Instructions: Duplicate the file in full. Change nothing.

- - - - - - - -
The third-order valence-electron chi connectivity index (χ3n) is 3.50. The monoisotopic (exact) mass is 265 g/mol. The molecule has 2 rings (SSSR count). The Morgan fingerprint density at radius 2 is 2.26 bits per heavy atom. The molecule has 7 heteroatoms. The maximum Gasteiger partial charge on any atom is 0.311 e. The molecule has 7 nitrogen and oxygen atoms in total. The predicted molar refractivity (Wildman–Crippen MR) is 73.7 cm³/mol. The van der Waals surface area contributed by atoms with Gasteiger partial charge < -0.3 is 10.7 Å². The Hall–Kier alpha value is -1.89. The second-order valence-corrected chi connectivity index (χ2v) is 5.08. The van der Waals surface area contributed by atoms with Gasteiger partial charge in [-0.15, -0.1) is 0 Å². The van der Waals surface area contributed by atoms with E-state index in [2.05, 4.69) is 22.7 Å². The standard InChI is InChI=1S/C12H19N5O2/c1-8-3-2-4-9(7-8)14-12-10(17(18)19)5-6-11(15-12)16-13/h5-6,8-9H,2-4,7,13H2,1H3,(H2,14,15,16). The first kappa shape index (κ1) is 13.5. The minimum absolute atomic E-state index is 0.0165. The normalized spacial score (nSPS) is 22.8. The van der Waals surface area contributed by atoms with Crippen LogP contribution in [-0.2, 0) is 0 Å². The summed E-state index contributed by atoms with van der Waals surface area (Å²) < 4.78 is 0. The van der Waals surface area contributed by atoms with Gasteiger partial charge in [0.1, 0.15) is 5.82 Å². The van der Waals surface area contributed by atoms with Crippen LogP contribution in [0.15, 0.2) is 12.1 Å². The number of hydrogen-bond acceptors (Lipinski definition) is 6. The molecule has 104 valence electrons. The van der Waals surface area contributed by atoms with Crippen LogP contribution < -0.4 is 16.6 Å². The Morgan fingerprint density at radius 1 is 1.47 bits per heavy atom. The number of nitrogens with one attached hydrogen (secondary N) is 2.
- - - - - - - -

The third-order valence-electron chi connectivity index (χ3n) is 3.50. The monoisotopic (exact) mass is 265 g/mol. The molecule has 2 rings (SSSR count). The Morgan fingerprint density at radius 2 is 2.26 bits per heavy atom. The molecule has 7 heteroatoms. The maximum Gasteiger partial charge on any atom is 0.311 e. The molecule has 7 nitrogen and oxygen atoms in total. The predicted molar refractivity (Wildman–Crippen MR) is 73.7 cm³/mol. The van der Waals surface area contributed by atoms with Gasteiger partial charge < -0.3 is 10.7 Å². The Hall–Kier alpha value is -1.89. The second-order valence-corrected chi connectivity index (χ2v) is 5.08. The van der Waals surface area contributed by atoms with Gasteiger partial charge in [-0.15, -0.1) is 0 Å². The van der Waals surface area contributed by atoms with E-state index in [2.05, 4.69) is 22.7 Å². The standard InChI is InChI=1S/C12H19N5O2/c1-8-3-2-4-9(7-8)14-12-10(17(18)19)5-6-11(15-12)16-13/h5-6,8-9H,2-4,7,13H2,1H3,(H2,14,15,16). The first kappa shape index (κ1) is 13.5. The minimum absolute atomic E-state index is 0.0165. The normalized spacial score (nSPS) is 22.8. The van der Waals surface area contributed by atoms with Crippen LogP contribution in [-0.2, 0) is 0 Å². The summed E-state index contributed by atoms with van der Waals surface area (Å²) < 4.78 is 0. The van der Waals surface area contributed by atoms with Gasteiger partial charge in [0.1, 0.15) is 5.82 Å². The van der Waals surface area contributed by atoms with Crippen LogP contribution in [0.15, 0.2) is 12.1 Å². The number of hydrogen-bond acceptors (Lipinski definition) is 6. The molecule has 104 valence electrons. The van der Waals surface area contributed by atoms with Crippen LogP contribution < -0.4 is 16.6 Å². The Morgan fingerprint density at radius 1 is 1.47 bits per heavy atom. The number of nitrogens with one attached hydrogen (secondary N) is 2.